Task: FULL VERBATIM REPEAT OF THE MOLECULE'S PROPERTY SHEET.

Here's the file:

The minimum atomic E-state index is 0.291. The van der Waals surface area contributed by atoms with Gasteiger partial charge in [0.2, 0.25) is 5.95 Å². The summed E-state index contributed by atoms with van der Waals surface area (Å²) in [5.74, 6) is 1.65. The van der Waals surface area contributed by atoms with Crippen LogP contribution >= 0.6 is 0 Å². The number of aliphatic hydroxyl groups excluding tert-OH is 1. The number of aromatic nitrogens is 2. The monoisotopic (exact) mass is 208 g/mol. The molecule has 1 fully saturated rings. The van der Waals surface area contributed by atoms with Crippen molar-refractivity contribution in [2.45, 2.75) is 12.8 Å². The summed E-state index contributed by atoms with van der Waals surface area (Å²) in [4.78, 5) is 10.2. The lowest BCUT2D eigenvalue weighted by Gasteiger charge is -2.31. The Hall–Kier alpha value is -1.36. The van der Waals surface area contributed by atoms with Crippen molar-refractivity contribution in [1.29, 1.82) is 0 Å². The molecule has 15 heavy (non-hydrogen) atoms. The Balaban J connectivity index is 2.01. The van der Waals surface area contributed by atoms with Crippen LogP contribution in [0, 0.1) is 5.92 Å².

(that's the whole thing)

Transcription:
The minimum atomic E-state index is 0.291. The van der Waals surface area contributed by atoms with Gasteiger partial charge in [0.2, 0.25) is 5.95 Å². The summed E-state index contributed by atoms with van der Waals surface area (Å²) in [5.74, 6) is 1.65. The van der Waals surface area contributed by atoms with Crippen LogP contribution >= 0.6 is 0 Å². The number of aliphatic hydroxyl groups excluding tert-OH is 1. The number of aromatic nitrogens is 2. The monoisotopic (exact) mass is 208 g/mol. The molecule has 1 fully saturated rings. The van der Waals surface area contributed by atoms with Crippen molar-refractivity contribution in [2.45, 2.75) is 12.8 Å². The summed E-state index contributed by atoms with van der Waals surface area (Å²) in [4.78, 5) is 10.2. The lowest BCUT2D eigenvalue weighted by Gasteiger charge is -2.31. The Hall–Kier alpha value is -1.36. The van der Waals surface area contributed by atoms with Crippen molar-refractivity contribution in [1.29, 1.82) is 0 Å². The molecule has 15 heavy (non-hydrogen) atoms. The Balaban J connectivity index is 2.01. The van der Waals surface area contributed by atoms with Crippen LogP contribution in [0, 0.1) is 5.92 Å².